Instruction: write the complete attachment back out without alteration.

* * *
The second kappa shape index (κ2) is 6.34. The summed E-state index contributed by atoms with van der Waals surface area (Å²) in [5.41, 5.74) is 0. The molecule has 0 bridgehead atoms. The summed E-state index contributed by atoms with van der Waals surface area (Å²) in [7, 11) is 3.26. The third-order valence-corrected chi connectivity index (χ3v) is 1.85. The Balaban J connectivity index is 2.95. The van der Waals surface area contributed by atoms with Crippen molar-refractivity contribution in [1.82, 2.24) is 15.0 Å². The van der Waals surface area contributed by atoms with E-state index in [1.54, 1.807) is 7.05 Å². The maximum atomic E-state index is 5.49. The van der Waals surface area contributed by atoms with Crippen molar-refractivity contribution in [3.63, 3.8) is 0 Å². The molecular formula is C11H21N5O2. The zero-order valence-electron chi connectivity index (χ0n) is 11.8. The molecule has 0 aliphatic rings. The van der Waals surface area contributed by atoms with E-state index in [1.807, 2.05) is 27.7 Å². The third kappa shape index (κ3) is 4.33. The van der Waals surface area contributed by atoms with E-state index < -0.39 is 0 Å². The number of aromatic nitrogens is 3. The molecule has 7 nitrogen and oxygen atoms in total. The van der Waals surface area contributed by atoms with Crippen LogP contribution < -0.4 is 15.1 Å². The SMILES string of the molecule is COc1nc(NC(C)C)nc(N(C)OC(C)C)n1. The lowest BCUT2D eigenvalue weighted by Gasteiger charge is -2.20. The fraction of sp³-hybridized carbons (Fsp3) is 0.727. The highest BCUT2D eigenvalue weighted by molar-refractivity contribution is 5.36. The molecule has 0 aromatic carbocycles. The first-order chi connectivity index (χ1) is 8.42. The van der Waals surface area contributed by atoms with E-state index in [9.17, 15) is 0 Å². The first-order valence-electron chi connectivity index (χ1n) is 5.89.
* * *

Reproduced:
The second kappa shape index (κ2) is 6.34. The summed E-state index contributed by atoms with van der Waals surface area (Å²) in [5.41, 5.74) is 0. The molecule has 0 bridgehead atoms. The summed E-state index contributed by atoms with van der Waals surface area (Å²) in [7, 11) is 3.26. The third-order valence-corrected chi connectivity index (χ3v) is 1.85. The Balaban J connectivity index is 2.95. The van der Waals surface area contributed by atoms with Crippen molar-refractivity contribution in [1.82, 2.24) is 15.0 Å². The van der Waals surface area contributed by atoms with E-state index in [1.54, 1.807) is 7.05 Å². The maximum atomic E-state index is 5.49. The van der Waals surface area contributed by atoms with Crippen molar-refractivity contribution in [3.63, 3.8) is 0 Å². The molecular formula is C11H21N5O2. The zero-order valence-electron chi connectivity index (χ0n) is 11.8. The molecule has 0 aliphatic rings. The van der Waals surface area contributed by atoms with E-state index in [1.807, 2.05) is 27.7 Å². The third kappa shape index (κ3) is 4.33. The van der Waals surface area contributed by atoms with E-state index < -0.39 is 0 Å². The number of aromatic nitrogens is 3. The molecule has 7 nitrogen and oxygen atoms in total. The van der Waals surface area contributed by atoms with Crippen LogP contribution < -0.4 is 15.1 Å². The SMILES string of the molecule is COc1nc(NC(C)C)nc(N(C)OC(C)C)n1. The lowest BCUT2D eigenvalue weighted by Gasteiger charge is -2.20. The fraction of sp³-hybridized carbons (Fsp3) is 0.727. The highest BCUT2D eigenvalue weighted by molar-refractivity contribution is 5.36. The molecule has 0 aromatic carbocycles. The first-order chi connectivity index (χ1) is 8.42. The van der Waals surface area contributed by atoms with E-state index in [9.17, 15) is 0 Å². The first-order valence-electron chi connectivity index (χ1n) is 5.89.